After the interviews, we headed back to Diamond Hall at around 3:30 p.m. We sat down and talked for an hour about how each of our interviews went. We all agreed that most of the questions were extremely difficult to answer. Most of the questions consisted of our personal views. An hour later we all had dinner. On the table filled with food there were turkey subs, fruit, vegetables and a variety of chips.

Three hours later, the second part of the pageant started. One by one all of the contestants walked across the stage. When it was my turn I walked up the the red carpeted stairs to a room filled with people. As I turned to my left, I saw my father. He looked at me and said, “Are you ready?” I replied “I am a little nervous. Right after I said that they announced my name and we began to walk to the podium.

Walking to podium Arielle Jackson | The Collegiate Live

The announcer asked all of the contestants three questions. One of the questions I was asked was “What was the most important part for a Pulaski Queen?” I said that the most important part of being a Pulaski Queen is commitment. “Being committed to the job of the Pulaski Queen should be treated like a job. You have to commit to doing it everyday.”

After I was done with the public segment of the night, I walked back down the stairs and was escorted back to the sitting area by one of the den mothers. When I arrived, we all gathered around while we were given instructions about the next step. We were all given boxes for the People’s Choice Award. The award is for whomever can raise the most money within 45 minutes while mingling with the crowd, and to spend time with loved ones.

We then all walked upstairs one by one and met with our families. When I arrived to my family’s table, everyone said how wonderful I did and greeted me with hugs. I talked with them for a while and was introduced to a few people that my parents knew. Many people donated money to my box for the People’s Choice award. After about 20 minutes, I gave by box to one of the den mothers and asked my grandfather to dance.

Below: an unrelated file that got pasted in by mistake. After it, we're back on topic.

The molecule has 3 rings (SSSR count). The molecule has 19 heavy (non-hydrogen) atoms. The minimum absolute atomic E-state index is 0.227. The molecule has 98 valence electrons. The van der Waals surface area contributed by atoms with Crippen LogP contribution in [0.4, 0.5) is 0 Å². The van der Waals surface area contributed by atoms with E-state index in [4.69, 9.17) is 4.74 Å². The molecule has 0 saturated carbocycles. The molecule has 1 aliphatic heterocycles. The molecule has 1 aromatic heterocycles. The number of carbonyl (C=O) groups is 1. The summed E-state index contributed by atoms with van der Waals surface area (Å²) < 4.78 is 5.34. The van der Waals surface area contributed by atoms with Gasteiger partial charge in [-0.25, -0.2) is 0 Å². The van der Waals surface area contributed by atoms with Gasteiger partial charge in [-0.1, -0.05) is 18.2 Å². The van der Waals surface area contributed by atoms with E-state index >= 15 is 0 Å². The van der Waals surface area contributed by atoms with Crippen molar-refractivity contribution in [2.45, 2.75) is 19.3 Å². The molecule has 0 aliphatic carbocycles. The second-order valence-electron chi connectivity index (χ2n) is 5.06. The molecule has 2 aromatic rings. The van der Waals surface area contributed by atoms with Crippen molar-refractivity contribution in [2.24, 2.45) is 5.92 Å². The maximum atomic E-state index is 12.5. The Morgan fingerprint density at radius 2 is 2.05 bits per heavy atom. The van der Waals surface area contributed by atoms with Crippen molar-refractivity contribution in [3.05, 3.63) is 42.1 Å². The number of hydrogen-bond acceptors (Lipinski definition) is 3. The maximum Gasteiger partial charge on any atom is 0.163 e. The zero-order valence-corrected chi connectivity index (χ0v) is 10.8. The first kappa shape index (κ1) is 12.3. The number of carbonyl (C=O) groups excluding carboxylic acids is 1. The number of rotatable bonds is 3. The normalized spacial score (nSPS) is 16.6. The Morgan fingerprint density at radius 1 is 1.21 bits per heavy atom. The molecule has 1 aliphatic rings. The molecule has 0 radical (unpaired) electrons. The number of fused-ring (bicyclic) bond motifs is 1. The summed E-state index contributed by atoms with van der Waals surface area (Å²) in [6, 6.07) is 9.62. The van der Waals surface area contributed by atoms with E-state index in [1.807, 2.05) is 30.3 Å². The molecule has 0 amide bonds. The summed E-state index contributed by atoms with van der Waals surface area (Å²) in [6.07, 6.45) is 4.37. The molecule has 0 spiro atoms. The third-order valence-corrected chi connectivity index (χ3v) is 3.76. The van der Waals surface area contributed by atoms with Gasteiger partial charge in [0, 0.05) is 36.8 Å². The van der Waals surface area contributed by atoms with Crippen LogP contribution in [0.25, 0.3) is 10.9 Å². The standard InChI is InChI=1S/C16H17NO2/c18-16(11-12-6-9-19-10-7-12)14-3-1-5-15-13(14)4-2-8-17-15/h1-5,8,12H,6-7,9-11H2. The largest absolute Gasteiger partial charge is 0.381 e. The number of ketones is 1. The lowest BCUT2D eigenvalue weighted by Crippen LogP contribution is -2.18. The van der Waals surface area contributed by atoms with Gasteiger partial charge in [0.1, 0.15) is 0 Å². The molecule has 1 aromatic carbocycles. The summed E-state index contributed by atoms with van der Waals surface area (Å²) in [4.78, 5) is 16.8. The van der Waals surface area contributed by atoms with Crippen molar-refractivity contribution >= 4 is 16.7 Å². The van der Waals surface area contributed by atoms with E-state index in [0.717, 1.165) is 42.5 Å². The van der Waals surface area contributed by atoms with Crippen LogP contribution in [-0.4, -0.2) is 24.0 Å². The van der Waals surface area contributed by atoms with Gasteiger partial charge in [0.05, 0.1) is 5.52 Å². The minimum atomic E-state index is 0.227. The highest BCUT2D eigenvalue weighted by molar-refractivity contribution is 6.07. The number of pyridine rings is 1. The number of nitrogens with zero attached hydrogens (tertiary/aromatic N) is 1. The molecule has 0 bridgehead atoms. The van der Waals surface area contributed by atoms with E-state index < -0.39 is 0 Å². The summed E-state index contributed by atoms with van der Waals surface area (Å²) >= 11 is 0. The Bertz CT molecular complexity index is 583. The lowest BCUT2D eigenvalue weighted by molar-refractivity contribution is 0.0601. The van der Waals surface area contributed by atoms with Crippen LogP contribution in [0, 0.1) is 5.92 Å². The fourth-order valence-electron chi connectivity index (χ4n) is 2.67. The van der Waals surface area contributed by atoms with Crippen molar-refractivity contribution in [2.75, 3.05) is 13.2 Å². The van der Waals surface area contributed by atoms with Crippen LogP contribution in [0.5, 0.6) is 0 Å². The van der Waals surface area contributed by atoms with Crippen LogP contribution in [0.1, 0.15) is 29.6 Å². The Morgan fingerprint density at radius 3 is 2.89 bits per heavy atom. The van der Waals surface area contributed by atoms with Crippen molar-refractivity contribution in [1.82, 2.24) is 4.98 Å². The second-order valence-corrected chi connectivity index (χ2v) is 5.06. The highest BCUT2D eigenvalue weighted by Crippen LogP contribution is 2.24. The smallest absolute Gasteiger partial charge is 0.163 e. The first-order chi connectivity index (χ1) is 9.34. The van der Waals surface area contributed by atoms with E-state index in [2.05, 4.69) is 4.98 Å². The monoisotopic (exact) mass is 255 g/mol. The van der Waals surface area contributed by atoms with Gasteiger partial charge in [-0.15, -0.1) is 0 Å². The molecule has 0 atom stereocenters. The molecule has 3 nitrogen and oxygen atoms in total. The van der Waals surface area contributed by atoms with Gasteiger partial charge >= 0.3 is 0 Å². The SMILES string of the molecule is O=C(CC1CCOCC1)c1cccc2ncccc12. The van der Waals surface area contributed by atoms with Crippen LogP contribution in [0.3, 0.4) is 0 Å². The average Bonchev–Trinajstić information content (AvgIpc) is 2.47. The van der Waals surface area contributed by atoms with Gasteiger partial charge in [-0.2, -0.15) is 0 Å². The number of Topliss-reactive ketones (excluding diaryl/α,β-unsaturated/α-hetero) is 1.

Since the room was filled with laughter and talking we moved closer to one of the speakers and heard a faint sound of a song. We begin to dance and laugh as I kept stepping in different directions as he did. When the song was done we walked back to the table and a few minutes later all of the contestants were asked to go back downstairs.

When we arrived back downstairs we talked for a few minutes and were told to walk back up the the stairs and wait at the top until we were called. When they called my name I walked across the stage and near the podium with the other contestants. The present Pulaski queen and court walked up to the podium and gave their last speeches. The announcer then opened the envelopes for the new Pulaski queen and court. “The new Pulaski court is ….. Emma Arsulowicz.”. The crowd cheered and then became silent, waiting to hear who would be the new queen. “For your 2018 Pulaski Queen….Carly Johnson.” The crowd cheered again.

After the crowning, I congratulated the two girls, walked to my family and thanked them for coming and walked downstairs to grab my belongings. I walked out of the hall and thought about how fun the day was for me and for the other contestants. Although it was more relaxing than the first time I ran, it was still a wonderful experience. I was grateful to meet all of the other contestants and be able to spend the evening with my loved ones. One of the biggest things I learned from being in the pageant was to be more confident in myself and to not be afraid to try new things because you will never know what you can gain from it.